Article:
An important distinction to keep in mind is the difference between primary and secondary prevention. I think Mr. Collins had primary prevention in mind during his discussion. Primary prevention applies only to seemingly healthy people with no signs or symptoms of cardiovascular disease. If you have had a heart attack, stroke, or been treated for angina pectoris, then we are talking about secondary prevention. Essentially all of the debate on statins concerns primary prevention. Any scientifically literate person who is familiar with the studies on statins would agree that taking a statin for secondary prevention is life-preserving.

    I suspect most of the TSP listeners fall into the primary prevention category. The new cholesterol treatment guidelines for physicians take a new approach to deciding who should take a statin. I use an app for my phone that the guidelines recommend “CVRiskAssist”. I think anyone can download this free app. Once you enter data such as age, gender, total cholesterol, HDL cholesterol, systolic BP, smoking status etc. the app will give you the 10 year risk of developing cardiovascular disease (heart attack, stroke, needing a stent or bypass etc.) It also compares this risk to that of a similar person with optimal modifiable risk factors. A 10 year risk of 15% or more is considered high, 7.5-14.9% is moderate, and below 7.5% is low. I find it is rare for this calculator to advise a statin for anyone under 45 years old.

    I certainly agree statins sometimes have significant side effects. Usually someone who can’t take statin A can take statin B or C. Muscle aches seem to be the most common, muscle damage is quite rare.

    I also agree with Mr. Collins that the total cholesterol value by itself is not very meaningful. The high density lipoprotein cholesterol (HDL) and triglyceride levels are often very important. The best number is the LDL particle number, but this is expensive to measure and not usually done in clinical practice. Also important is the presence or absence of other CV risk factors such as smoking, diabetes, blood pressure, and family history are important in assessing overall risk, and thus the potential benefit from statin therapy.

    Diabetes is a special risk factor, as the powers-that-be have declared it to be a “coronary disease equivalent”, and moves one into the secondary prevention universe instead of the primary prevention one. As a primary care physician, I am given a quarterly “grade” by my local Blue Cross carrier and I get points counted off for every patient with a diagnosis of diabetes who is not also filling a prescription regularly for a statin. Big brother is watching.

    Yes, statins are sometimes prescribed as a “reflex” by doctors who do not stop to do a careful risk evaluation. But they are also feared unnecessarily by many otherwise well informed people. Your doctor should be able to explain how much you will benefit (or often not benefit) from taking a statin.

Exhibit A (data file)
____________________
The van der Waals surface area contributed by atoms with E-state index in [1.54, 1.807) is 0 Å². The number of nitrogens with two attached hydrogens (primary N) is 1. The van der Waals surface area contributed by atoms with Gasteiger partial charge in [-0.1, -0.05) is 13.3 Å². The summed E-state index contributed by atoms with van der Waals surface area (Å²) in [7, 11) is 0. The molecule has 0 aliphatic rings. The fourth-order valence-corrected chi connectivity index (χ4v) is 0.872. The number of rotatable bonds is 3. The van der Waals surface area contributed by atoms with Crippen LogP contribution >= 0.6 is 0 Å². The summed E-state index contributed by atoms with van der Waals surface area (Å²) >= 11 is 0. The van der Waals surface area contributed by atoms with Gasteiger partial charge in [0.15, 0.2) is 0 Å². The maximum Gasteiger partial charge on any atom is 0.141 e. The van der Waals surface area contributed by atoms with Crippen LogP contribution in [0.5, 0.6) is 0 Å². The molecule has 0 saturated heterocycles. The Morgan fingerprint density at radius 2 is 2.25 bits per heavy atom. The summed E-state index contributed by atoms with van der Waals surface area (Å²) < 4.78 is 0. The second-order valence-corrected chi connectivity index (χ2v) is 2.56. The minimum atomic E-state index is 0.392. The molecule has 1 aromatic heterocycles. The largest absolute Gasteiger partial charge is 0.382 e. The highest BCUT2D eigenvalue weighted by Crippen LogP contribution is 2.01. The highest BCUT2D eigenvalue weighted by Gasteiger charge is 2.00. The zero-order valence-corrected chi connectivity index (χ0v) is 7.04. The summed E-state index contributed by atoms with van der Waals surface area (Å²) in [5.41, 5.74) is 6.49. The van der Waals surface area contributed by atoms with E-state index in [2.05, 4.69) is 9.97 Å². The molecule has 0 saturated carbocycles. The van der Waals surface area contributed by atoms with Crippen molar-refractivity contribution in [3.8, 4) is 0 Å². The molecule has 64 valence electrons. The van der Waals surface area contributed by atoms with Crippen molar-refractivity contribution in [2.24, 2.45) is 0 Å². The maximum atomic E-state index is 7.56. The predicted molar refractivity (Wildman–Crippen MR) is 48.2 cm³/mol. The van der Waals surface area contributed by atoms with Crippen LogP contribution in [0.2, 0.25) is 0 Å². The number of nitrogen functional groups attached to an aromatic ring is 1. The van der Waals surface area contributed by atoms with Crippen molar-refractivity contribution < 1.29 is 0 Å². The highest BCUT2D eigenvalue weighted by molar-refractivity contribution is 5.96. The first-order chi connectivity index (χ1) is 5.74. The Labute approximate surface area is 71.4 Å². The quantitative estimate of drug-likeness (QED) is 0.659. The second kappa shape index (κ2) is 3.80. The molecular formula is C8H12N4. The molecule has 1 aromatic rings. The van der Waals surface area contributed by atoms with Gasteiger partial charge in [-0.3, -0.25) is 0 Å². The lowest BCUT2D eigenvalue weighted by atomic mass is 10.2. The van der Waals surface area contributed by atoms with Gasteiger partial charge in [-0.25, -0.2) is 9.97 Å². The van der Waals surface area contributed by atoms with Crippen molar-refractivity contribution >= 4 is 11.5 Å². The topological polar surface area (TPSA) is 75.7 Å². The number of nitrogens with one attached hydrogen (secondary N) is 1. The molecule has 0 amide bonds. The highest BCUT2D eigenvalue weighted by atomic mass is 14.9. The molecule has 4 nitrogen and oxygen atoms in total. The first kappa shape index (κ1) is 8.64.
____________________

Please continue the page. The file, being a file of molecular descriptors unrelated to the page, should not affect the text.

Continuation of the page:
• “Diabetes is a special risk factor, as the powers-that-be have declared it to be a “coronary disease equivalent”, and moves one into the secondary prevention universe instead of the primary prevention one. As a primary care physician, I am given a quarterly “grade” by my local Blue Cross carrier and I get points counted off for every patient with a diagnosis of diabetes who is not also filling a prescription regularly for a statin. Big brother is watching. ”

      That’s all you really needed to say. You may be an exception but most Docs are prescribing statins as though they are Jelly Beans full of Vitamin C. One of the most over prescribed meds in the industry and it is a massive CRIME on the American people. I would bet 70% or more of people taking them should not be.

      This is about secondary prevention vs the primary prevention under the Gary Collins response to Lane Douglas. 1 in 83 deaths are prevented for people using a statin for 5 years, but only if you have heart disease.

      Even patients high risk for heart disease with no prior heart disease do not benefit from statins:

  7. Welcome to the Exert council Patrick, I love all things edged and am looking forward to your contribution to TSP. I don’t own any of your knives (yet). I’ve been using cutting tools since about age 8 when I received a knock off polish made Swiss Army knife. My dad taught me how to sharpen that free hand on a carborundum stone along with a leather strop. Since then I’ve taken “Gibbs rule #9 to heart.”

  8. Regarding Chef Keith Snow and quinoa, it is considered a seed from a Jewish religious viewpoint. It is not a true grass and not a true cereal, so it is NOT one of the grains prohibited during Passover. That expands the options open to cooks during Passover.

    Thank you for the tip on making quinoa flour in the Vitamix. My wife’s eyes lit up when I mentioned it. (I gave you full credit.) She is currently on a quinoa kick.

    Thanks Chef Keith

  9. I would think a herbalist might be better choice for an expert council seat. It is a very broad field and the variety of herbs and uses for them would be extremely useful in good times or bad. My 2 cents.

  10. I use a shaker siphon hose to move gas from a container to my car. Works great and it’s fast. Check it out on Youtube.

  11. Hi guys, great show. I vote for a permanent place for Patrick on the panel, as I’m an avid blade enthusiast, and John P is a legend. Well done all round lads!